# Basis and co-ordinates with respect to a basis.

• Dec 5th 2010, 06:13 AM
katedew987
Basis and co-ordinates with respect to a basis.
I don't know where to go with this question:

'Let r be a fixed real number. Show that {1, x + r, (x + r)²} is a basis for R[x]2 (that's meant to be a subscript 2) and find the co-ordinates a0 +a1 +a2x² (integers are also meant to be subscript) with respect to this basis.'

• Dec 5th 2010, 07:21 AM
HallsofIvy
Well, what do you know? You are clearly expected here to know what a "basis" is- it must span the space and be independent. Any "vector" in $\displaystyle R[x]_2$, the space of polynomials, with real coefficients, of degree 2 or less, is of the form $\displaystyle a+ bx+ cx^2$. To show that these functions, 1, x+ r, and $\displaystyle (x+ r)^2$ span the space you must show that whatever a, b, and c are, there exist numbers, $\displaystyle \alpha$, $\displaystyle \beta$, and [tex]\gamma[/b] such that $\displaystyle a+ bx+ cx^2= \alpha(1)+ \beta(x+ r)+ \gamma(x+ r)^2$. To show that they are independent, you must show that the only way you can have $\displaystyle \alpha(1)+ \beta(x+ r)+ \gamma(x+ r)^2= 0$, for all x, is to have $\displaystyle \alpha= \beta= \gamma= 0$.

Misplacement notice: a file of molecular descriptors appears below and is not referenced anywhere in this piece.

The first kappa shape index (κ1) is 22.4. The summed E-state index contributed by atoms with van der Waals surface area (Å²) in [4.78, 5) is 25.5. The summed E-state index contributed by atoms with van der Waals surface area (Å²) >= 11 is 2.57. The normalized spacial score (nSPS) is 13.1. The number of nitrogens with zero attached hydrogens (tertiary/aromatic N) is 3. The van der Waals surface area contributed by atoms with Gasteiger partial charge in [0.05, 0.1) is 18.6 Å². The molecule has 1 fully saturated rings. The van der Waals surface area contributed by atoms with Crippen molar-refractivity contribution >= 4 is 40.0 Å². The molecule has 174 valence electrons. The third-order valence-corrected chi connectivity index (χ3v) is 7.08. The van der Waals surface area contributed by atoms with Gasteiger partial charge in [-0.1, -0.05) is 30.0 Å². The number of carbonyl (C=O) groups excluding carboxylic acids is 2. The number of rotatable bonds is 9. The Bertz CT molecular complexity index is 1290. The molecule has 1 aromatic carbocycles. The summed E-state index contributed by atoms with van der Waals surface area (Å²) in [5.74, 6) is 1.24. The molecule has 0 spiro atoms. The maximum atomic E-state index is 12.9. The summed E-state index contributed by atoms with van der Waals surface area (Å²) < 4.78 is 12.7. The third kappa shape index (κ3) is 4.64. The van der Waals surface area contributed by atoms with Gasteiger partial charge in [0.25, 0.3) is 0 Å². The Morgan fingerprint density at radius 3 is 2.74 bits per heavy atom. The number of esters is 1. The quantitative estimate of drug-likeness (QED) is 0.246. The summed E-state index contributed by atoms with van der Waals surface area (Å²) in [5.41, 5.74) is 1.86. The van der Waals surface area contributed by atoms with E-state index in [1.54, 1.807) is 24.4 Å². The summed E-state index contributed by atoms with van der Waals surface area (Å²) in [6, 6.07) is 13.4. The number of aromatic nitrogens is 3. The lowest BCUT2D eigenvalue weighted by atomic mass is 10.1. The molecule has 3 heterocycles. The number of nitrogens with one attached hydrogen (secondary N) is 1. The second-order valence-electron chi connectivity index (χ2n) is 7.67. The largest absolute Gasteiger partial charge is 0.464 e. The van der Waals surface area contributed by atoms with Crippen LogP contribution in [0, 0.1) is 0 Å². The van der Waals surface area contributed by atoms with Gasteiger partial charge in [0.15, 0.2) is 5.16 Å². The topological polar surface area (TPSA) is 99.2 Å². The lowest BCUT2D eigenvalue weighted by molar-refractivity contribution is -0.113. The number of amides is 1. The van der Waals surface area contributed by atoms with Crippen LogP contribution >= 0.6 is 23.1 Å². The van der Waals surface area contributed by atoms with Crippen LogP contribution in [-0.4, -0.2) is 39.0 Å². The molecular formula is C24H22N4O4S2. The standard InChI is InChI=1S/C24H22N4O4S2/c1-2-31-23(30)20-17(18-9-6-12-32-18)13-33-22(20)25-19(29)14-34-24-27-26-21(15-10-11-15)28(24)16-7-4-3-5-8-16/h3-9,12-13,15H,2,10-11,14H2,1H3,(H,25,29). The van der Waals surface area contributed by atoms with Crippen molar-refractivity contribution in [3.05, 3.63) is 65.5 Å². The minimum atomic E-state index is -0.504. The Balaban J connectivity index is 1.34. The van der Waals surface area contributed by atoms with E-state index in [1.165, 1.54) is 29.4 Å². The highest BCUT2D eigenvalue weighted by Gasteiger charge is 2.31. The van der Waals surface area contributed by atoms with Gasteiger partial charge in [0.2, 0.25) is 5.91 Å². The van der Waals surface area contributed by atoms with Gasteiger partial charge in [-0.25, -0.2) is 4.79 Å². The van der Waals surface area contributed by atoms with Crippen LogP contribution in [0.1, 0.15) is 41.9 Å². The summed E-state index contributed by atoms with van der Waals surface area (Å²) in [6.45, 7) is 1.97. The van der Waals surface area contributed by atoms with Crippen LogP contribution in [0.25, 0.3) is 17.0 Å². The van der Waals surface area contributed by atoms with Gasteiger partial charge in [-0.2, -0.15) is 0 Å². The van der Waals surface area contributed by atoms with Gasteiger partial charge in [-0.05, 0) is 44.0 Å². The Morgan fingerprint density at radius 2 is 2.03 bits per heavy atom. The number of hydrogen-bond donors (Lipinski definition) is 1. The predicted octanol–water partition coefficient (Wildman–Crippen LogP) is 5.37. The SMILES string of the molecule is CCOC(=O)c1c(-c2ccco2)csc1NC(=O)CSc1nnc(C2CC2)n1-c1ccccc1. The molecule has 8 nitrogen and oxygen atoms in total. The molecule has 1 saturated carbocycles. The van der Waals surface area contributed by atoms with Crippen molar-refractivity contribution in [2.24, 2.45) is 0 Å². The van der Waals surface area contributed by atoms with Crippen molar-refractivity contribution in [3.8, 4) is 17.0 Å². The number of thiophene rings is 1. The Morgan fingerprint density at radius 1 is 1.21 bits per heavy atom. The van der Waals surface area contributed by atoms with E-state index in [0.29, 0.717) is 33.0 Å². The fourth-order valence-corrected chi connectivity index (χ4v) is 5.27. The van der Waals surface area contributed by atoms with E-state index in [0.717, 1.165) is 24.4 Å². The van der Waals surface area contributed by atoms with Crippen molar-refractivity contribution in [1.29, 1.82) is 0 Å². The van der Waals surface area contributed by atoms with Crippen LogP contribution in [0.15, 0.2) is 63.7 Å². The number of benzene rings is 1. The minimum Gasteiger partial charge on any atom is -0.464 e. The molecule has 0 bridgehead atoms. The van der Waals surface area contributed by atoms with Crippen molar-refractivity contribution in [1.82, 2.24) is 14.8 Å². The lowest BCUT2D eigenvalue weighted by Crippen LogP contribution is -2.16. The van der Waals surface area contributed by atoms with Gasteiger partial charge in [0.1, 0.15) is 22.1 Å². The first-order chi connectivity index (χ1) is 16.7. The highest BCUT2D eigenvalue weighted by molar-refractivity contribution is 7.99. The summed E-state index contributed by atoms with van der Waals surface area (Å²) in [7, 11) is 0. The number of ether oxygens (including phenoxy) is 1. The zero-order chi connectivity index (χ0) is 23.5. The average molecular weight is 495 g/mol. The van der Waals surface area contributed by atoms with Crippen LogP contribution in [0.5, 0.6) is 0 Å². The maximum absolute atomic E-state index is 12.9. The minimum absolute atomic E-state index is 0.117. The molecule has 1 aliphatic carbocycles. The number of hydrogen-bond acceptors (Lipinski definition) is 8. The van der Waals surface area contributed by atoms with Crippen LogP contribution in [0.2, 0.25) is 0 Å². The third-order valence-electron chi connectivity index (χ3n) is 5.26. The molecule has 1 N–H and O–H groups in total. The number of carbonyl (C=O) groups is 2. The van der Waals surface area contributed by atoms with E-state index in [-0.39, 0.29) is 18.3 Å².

• Dec 5th 2010, 07:26 AM
hatsoff
Well basically you just want to multiply out $\displaystyle (x+r)^2$, and use the result to find $\displaystyle a_0,a_1,a_2$.

We get $\displaystyle (x+r)^2=x^2+2rx+r^2$, so $\displaystyle x^2=(x+r)^2-2r(x+r)+r^2$ and $\displaystyle x=(x+r)-r$.

Therefore $\displaystyle a_0+a_1x+a_2x^2=a_0+a_1(x-r)-a_1r+a_2(x+r)^2-2a_2r(x+r)+a_2r^2$

$\displaystyle =(a_0+a_2r^2)+(a_1-2a_2r)(x-r)+a_2(x+r)^2$

EDIT: Ah, looks like Hallsofivy beat me to it.